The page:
The Bottom Line
What a wild night! From snow to ice to rain. From severe thunderstorms to howling winds to temperatures in the 50s. This nasty nor'easter was certainly a "multi-impact" storm, and we didn't even experience "the worst of the worst" here in New Jersey.
The brunt of the storm is over, as we're now on the drier side of the storm. But our impacts here aren't quite don't yet. We still have some more raindrops, snowflakes, wind gusts, and coastal flooding issues to talk about.
Then quiet weather settles in for all of 36 to 48 hours, before our next storm system arrives Wednesday night. That looks like a "rain to snow" event, with light accumulations possible.
After upwards of 6 inches of snow, 1.5 inches of rain, a 63 mph wind gust, and nickel-sized hail blew through New Jersey overnight, we're doing better now.
The broadest band of heaviest precipitation and strongest wind has moved on to the northeast. But we're still going to see several waves of showers both Monday morning and Monday afternoon. Early on, those showers will fall exclusively as rain, with temperatures still hovering in the 40s. But snow may mix in or become the predominant precipitation type later on, as temps drop. I wouldn't even rule out an additional coating of snow on the ground at some point, especially in colder North Jersey.
Meanwhile, it's going to stay breezy, if not windy, through Monday too. Westerly gusts may reach 30 mph (inland) or even 40 mph (coast). A Wind Advisory has been issued for southern and coastal New Jersey until 1 a.m. Tuesday morning.
The final coastal storm impact I need to mention is the coast. Those strong easterly winds overnight pushed a lot of water toward the Shore. Luckily, we were at low tide overnight, mitigating the potential for flooding. However, an extra foot or two of water is expected during Monday morning's high tide cycle, enough to cause minor to moderate category flooding. The Raritan Bayshore is the most precarious piece of the coastline - a Coastal Flood Warning is posted for the Middlesex and Monmouth county waterfronts.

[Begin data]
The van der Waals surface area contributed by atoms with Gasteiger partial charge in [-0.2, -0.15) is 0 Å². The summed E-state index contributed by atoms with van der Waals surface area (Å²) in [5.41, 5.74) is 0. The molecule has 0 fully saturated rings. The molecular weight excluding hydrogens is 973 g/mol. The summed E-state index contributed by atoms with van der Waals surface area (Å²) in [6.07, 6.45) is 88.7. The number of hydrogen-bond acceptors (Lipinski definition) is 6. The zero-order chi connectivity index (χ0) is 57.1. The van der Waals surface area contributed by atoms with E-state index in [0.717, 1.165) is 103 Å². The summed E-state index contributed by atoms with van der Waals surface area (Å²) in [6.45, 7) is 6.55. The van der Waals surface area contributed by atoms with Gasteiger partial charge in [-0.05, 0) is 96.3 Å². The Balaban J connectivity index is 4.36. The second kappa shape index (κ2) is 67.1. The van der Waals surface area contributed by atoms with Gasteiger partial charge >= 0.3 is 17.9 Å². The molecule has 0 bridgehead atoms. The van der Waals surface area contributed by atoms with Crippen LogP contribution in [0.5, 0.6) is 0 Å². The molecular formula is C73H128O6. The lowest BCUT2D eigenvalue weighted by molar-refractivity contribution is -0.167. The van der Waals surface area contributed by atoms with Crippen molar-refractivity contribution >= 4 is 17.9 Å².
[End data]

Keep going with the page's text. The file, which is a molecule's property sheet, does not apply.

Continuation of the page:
Temperatures are slowly falling off Monday morning, from the 40s into the 30s. And we'll see thermometers settle around the upper 30s by late afternoon. (That's not a "high" temperature, as we hit 50-ish during the storm during the early morning hours.)
Clouds will finally start to part Monday night, and winds will only calm slightly. A freeze is likely for almost the entire state, with low temperatures in the 20s. So anything still wet will become icy overnight. And that breeze will add an extra bite to the cold air.
I'll be optimistic and call it a mostly sunny day. The morning hours will remain breezy, before calmer conditions prevail in the afternoon.
Tuesday temperatures will end up in the upper 30s. We are coming into the "dead of winter" now, the average coldest part of the calendar year. So that chilly day is only a hair below normal.
Shaping up to be the nicest weather of the week! (During the daytime hours, at least.)
Partly sunny skies, a light southwest breeze, dry weather (during the day), and high temperatures about 45 to 50 degrees. (As cool as 40-ish in far northern NJ.)
However, the pleasant, quiet weather will not last into Wednesday night. The arrival of a strong cold front will push in our next round of precipitation. At the moment, I'll say three things:
1.) It looks like a rain to snow event. Temperatures will decrease both due to nightfall and the arrival of a colder, drier air mass.
2.) The best chance for "rain to snow" will be central and southern New Jersey. Models paint North Jersey as too dry for substantial precip.
3.) Accumulations should be minimal. Maybe an inch. Cold fronts are not notorious snow bombs here in New Jersey.
We'll have to watch the timing of the rain/snow, in case it interferes with either the Wednesday evening or Thursday morning commute. Such travel impacts would be the worst-case scenario.
After early morning snow showers wrap up, temperatures will take a big tumble starting Thursday. By the afternoon, we'll only see lower 30s. It will be blustery too, with a northwest wind gusting over 20 mph.
Thursday night into Friday morning, we'll probably bottom out in the teens across most of the state. Any little bit of wind would introduce painful wind chills too, of course.
The Extended Forecast
Friday should be quiet and cold, with highs only in the 20s. (The third time in two weeks we've had such frigid weather. Remember, no such days occurred in all of 2020 and 2021.)
The next time frame to watch for a more significant storm system would be over the weekend. The Euro model favors a "South Jersey special" snow storm Saturday morning. The GFS is tamer, but does show a close call.
You know how this works by now. Five days out, there are too many variables at play to make a definitive forecast call. It's worth watching, for sure. We'll continue to update and give more specific information as the week goes along.